By Mitali Salian
After taking measures to restructure operations towards the end of last year, Shriram Housing Finance’s focus is now on the growth trajectory. For FY20, the company expects to be back to a pre-tax ROA of 2.5%, 35-40% growth in disbursals and 30% growth in AUM, managing director and CEO Ravi Subramanian tells Mitali Salian. Edited excerpts:
What is your current AUM and target for FY20? Several HFCs have seen their AUMs affected post the liquidity crises following IL&FS default.
Shriram Housing Finance has an AUM of around Rs 2,000 crore. Our AUM has been steady and has not dipped post the IL&FS default. Yes, the liquidity position has tightened up, hence, we are cautious about the loans we give out. When money is scarce, one starts focusing on higher yielding loans. Given that we are largely a retail organisation, this has not been an issue at all for us.
In view of the trouble within the sector, what growth are you expecting for FY20 (industry and Shriram HF)?
The industry’s pace of growth will of course be lower than what it has been in the past. The fact that the demand for home loans is a derived demand and the real estate industry is going through tough times, this degrowth is not entirely unexpected. At Shriram Housing Finance, however, we expect to register a 35-40% growth in disbursals and a 30% growth in AUM this year.
How much does ‘affordable housing’ finance contribute to overall growth of the company? Could you talk about your future scale up plans with respect to ‘housing for all’?
Affordable housing is a significant part of our growth plan. However, it is not a business which you can grow simultaneously across the country. We have decided that we will grow the affordable housing finance in states where Shriram Group dominates. As a group we have over 3,000 branches from which we cater to the under served, which we intend to leverage for growing the book. Over next few years, affordable housing will be 60% of our housing business.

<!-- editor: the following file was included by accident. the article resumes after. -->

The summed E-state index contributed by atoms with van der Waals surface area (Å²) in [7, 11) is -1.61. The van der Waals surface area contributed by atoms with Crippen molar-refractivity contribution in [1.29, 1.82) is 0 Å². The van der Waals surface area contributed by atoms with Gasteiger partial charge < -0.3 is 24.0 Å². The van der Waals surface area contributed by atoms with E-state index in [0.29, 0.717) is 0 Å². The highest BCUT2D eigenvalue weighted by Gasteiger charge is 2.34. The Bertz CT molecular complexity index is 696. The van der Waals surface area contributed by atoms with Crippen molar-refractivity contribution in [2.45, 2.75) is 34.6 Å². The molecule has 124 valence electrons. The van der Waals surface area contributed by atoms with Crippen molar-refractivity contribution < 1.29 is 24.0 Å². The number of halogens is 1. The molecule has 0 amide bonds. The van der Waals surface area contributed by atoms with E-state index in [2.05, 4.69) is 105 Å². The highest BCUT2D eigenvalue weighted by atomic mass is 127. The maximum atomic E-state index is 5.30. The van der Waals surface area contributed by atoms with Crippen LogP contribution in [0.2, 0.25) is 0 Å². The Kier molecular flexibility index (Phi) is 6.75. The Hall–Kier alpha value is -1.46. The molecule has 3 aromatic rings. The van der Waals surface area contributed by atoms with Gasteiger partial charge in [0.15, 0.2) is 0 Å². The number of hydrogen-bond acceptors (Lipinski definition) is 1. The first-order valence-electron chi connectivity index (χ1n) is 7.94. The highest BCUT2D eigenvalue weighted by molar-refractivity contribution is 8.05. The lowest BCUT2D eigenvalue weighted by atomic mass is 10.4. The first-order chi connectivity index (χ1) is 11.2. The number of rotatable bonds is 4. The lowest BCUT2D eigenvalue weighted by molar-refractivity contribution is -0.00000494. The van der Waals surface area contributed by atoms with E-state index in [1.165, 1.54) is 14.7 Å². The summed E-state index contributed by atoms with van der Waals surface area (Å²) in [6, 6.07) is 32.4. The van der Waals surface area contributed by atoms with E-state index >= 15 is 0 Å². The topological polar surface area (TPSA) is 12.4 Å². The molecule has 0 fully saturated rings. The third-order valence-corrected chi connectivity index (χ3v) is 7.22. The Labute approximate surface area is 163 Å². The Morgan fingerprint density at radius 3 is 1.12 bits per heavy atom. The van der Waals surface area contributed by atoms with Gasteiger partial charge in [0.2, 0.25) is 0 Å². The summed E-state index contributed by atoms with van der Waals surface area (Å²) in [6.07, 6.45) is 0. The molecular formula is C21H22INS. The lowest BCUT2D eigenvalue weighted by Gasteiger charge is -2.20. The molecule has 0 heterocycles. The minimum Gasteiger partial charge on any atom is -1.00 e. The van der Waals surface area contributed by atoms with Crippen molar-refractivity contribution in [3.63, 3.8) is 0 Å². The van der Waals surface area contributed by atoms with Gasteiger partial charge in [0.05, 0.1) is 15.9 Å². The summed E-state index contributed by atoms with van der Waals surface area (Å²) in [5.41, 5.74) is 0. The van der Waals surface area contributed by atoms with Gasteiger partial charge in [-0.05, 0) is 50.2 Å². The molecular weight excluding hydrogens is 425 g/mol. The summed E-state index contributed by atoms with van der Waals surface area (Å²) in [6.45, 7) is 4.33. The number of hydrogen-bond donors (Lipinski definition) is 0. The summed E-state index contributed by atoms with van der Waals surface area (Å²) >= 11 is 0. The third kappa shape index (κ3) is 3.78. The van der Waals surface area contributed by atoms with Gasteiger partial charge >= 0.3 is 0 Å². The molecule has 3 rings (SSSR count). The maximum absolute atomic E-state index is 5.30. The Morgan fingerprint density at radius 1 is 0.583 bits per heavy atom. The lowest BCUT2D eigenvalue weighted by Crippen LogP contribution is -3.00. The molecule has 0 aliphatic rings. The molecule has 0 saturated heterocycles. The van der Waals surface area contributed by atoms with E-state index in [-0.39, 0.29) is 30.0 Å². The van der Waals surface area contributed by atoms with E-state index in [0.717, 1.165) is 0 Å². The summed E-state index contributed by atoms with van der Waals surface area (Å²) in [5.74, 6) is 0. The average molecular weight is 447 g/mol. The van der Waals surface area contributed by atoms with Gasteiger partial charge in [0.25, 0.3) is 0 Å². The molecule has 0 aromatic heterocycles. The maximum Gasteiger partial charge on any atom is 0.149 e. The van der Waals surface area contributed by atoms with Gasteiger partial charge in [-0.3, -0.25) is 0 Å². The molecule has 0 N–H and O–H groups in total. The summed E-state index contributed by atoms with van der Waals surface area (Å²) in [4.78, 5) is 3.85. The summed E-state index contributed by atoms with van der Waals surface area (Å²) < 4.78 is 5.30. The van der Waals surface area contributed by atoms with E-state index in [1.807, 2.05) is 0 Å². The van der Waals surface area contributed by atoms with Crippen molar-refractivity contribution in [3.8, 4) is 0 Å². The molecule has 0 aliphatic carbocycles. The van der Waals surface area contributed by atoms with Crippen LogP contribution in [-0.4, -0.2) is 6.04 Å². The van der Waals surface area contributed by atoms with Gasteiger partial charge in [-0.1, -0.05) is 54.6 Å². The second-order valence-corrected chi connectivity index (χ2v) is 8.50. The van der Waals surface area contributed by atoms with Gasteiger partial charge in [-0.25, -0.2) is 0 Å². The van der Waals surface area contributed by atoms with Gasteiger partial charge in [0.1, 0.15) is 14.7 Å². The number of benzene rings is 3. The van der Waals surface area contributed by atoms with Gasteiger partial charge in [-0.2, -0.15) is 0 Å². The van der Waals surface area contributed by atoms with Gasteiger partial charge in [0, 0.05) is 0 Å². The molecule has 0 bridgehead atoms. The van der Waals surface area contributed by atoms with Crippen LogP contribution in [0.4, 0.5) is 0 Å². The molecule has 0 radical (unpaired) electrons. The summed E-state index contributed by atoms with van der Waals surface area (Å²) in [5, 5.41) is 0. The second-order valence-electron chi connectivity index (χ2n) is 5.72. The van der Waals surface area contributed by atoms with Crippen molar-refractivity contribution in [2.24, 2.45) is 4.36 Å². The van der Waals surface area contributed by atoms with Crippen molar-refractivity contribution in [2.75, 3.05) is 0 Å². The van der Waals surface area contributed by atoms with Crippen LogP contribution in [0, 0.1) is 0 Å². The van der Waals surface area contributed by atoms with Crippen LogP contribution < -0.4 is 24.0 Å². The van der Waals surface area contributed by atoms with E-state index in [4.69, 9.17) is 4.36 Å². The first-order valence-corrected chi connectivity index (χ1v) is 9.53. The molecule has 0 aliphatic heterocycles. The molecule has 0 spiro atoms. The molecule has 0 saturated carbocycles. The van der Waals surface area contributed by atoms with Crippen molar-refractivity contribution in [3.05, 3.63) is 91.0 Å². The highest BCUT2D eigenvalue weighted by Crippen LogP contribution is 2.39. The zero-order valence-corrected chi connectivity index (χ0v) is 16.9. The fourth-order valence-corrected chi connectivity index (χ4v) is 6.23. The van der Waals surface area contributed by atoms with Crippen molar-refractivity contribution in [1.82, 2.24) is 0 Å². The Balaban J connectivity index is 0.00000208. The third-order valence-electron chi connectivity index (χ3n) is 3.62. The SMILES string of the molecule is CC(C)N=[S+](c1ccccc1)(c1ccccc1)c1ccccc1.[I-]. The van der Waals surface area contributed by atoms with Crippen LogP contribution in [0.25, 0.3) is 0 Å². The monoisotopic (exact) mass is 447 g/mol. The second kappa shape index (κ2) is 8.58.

Given the current environment, is Shriram HF adopting any focused strategy with respect to asset liability maturity management and liquidity conservation, apart from holding back on dividends?
Our Company continues to monitor the external environment on fund raising. Even before the crisis hitting the markets, we had a focused asset liability management process which ensured enough liquidity is available across time buckets to meet our growth aspirations and repayments, which was carried out through measures such as low dependence on short term funds, raising longer tenor liabilities, ensuring a certain portion of liquidity is available at all times. We remain sharp on our ALM and cash management practices.
How does the company currently stand in terms of capital requirements? What are the company’s fund raising plans for FY20, if any, and through what means?
Presently, our capital structure is quite comfortable with a relatively low gearing of around 3.5 times and a CRAR of around 30%, which is more than double of what the regulator prescribes. We continue to focus on raising long-term liabilities from debt capital markets, banks and also have started to look at other avenues of raising liabilities such as external commercial borrowings and market linked debentures. We expect a further infusion of equity capital from our Group as we look to ramp up our housing finance business.